Walking down memory lane sometimes is like taking a walk down the corridors of the J. Paul Getty Museum. Like the artworks of Cezanne, Monet and Van Gogh on the walls of this esteemed art house, so are the pictures of some great commercials that have been shown over the years on the walls of my mind.

Taking the lead amongst these timeless advertisements are Coca cola’s like, “come to the festival with me”, “when the music starts to play”, “I am the future of the world” and the one for world cup 2006, where the chicken hugged the cook who wanted to kill it after a goal was scored.

MTN, is also absolutely magnificent when it comes to commercials, I particularly like their yellow Christmas, “I will be your hero baby” and the latest one making the rounds about their new number. It is amazingly melodious.

Beyond advertisements, what these two companies have in common is that they are both strong multinational brands worth billions. Their products saturate our world like mist on a foggy morning.

Strong brands bring in foreign exchange and make a country richer. I dare to say that one of the reasons Nigeria is stuck in the rot and rut of poverty and delayed growth is because we lack very strong indigenous brands.

A country like Japan is much smaller than Nigeria and does not have as much natural resources but comparing it’s GDP to ours is like comparing Aphrodite to an old, scabies infested, arthritic hag. But this reality would not wow even an infant considering that Japan has some of the greatest brands in the world, for example, Sony, Toyota, Honda and so on.

But what befuddles the mind is why a country like ours with the plethora of human and natural resources we are inundated with lack indigenous brands that can compete with some of the world’s best.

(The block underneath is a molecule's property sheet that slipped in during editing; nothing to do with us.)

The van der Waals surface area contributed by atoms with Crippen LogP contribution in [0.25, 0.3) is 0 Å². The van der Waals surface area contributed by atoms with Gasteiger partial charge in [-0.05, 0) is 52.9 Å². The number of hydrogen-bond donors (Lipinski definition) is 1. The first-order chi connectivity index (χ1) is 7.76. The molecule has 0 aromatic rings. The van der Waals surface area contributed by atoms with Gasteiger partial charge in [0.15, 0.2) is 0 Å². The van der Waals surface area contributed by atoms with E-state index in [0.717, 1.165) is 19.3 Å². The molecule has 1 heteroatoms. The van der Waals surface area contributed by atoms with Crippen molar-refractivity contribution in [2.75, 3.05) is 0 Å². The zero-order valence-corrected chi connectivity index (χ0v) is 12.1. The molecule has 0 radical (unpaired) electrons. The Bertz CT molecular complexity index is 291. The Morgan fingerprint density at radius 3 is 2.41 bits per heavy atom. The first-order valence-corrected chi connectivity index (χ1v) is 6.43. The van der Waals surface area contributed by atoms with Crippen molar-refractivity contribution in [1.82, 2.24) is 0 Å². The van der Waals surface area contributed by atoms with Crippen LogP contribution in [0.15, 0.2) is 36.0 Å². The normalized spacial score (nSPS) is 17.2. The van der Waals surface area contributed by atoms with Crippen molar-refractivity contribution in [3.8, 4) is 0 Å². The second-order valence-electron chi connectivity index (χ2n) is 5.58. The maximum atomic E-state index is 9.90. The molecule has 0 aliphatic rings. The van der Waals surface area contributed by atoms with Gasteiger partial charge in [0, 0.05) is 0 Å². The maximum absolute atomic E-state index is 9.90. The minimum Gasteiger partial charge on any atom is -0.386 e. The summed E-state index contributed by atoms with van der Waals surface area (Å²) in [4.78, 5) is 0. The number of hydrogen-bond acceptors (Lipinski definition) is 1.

The reasons for this economic malady are like the ugly head of Medusa with its hair of multiple hideous snakes.

If you take a walk into most Nigerian companies, it will be noted that there are more vision plaques than there are lianas in the rain forest, yet most of these institutions grope in darkness. Reason being that in this part of the world, we cling to the routine and perfunctory like a drowning man to a life boat without ever understanding the essence of why we do the things we do. People are infected by the Lemming effect and join the band wagon, without having any notion of where they are headed. Eventually these outfits fizzle out the way Sir John Franklin and his men died after getting lost in the arctic. I am sure you know a few cases in point over the years. Vision is beyond the mere scribblings that are inscribed in golden settings as big as castle doors. Vision lives, it’s like a heart beat that pumps life into the existence of any corporation. It is not a mere recitation, it is a force. it is infectous. It is like a map through which an explorer travels to new worlds and explores new territories and opportunities. But the sad thing is that around here it is usually sacrificed to greed and ostentation like a baby to the abominable fiery maw of Moloch.  Can you imagine a business owner with a vision of global dominance spending his initial profits and part of his loan on a jet liner with marrying a second wife to boot? That company will soon pass on without a whimper. This is the kind of scenario that exists in this society.